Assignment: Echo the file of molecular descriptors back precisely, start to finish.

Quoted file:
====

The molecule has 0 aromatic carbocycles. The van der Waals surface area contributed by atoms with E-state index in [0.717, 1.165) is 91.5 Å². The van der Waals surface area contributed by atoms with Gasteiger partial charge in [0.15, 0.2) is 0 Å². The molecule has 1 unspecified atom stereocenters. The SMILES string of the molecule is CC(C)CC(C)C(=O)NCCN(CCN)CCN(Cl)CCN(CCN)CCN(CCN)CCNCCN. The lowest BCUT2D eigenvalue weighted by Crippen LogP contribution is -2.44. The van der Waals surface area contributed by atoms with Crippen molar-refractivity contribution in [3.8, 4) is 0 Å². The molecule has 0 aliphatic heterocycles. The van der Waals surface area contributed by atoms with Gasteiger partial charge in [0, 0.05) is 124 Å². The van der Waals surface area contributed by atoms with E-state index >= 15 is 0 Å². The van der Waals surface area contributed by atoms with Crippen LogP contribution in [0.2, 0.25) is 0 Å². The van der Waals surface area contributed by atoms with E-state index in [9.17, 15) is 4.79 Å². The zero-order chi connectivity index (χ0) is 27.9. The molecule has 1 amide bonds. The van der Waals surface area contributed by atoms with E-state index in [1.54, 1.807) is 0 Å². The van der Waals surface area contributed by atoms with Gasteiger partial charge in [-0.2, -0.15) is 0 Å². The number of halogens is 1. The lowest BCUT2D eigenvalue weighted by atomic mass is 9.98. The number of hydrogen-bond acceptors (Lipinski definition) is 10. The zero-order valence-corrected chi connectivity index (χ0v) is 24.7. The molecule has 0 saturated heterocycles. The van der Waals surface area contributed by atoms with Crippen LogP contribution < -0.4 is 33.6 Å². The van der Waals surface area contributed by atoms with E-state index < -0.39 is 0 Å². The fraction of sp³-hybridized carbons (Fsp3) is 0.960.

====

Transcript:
The molecule has 0 aromatic carbocycles. The van der Waals surface area contributed by atoms with E-state index in [0.717, 1.165) is 91.5 Å². The van der Waals surface area contributed by atoms with Gasteiger partial charge in [0.15, 0.2) is 0 Å². The molecule has 1 unspecified atom stereocenters. The SMILES string of the molecule is CC(C)CC(C)C(=O)NCCN(CCN)CCN(Cl)CCN(CCN)CCN(CCN)CCNCCN. The lowest BCUT2D eigenvalue weighted by Crippen LogP contribution is -2.44. The van der Waals surface area contributed by atoms with Crippen molar-refractivity contribution in [3.8, 4) is 0 Å². The molecule has 0 aliphatic heterocycles. The van der Waals surface area contributed by atoms with Gasteiger partial charge in [0, 0.05) is 124 Å². The van der Waals surface area contributed by atoms with E-state index >= 15 is 0 Å². The van der Waals surface area contributed by atoms with Crippen LogP contribution in [0.2, 0.25) is 0 Å². The van der Waals surface area contributed by atoms with E-state index in [9.17, 15) is 4.79 Å². The zero-order chi connectivity index (χ0) is 27.9. The molecule has 1 amide bonds. The van der Waals surface area contributed by atoms with E-state index in [1.54, 1.807) is 0 Å². The van der Waals surface area contributed by atoms with Gasteiger partial charge in [-0.2, -0.15) is 0 Å². The number of halogens is 1. The lowest BCUT2D eigenvalue weighted by atomic mass is 9.98. The number of hydrogen-bond acceptors (Lipinski definition) is 10. The zero-order valence-corrected chi connectivity index (χ0v) is 24.7. The molecule has 0 saturated heterocycles. The van der Waals surface area contributed by atoms with Crippen LogP contribution < -0.4 is 33.6 Å². The van der Waals surface area contributed by atoms with E-state index < -0.39 is 0 Å². The fraction of sp³-hybridized carbons (Fsp3) is 0.960.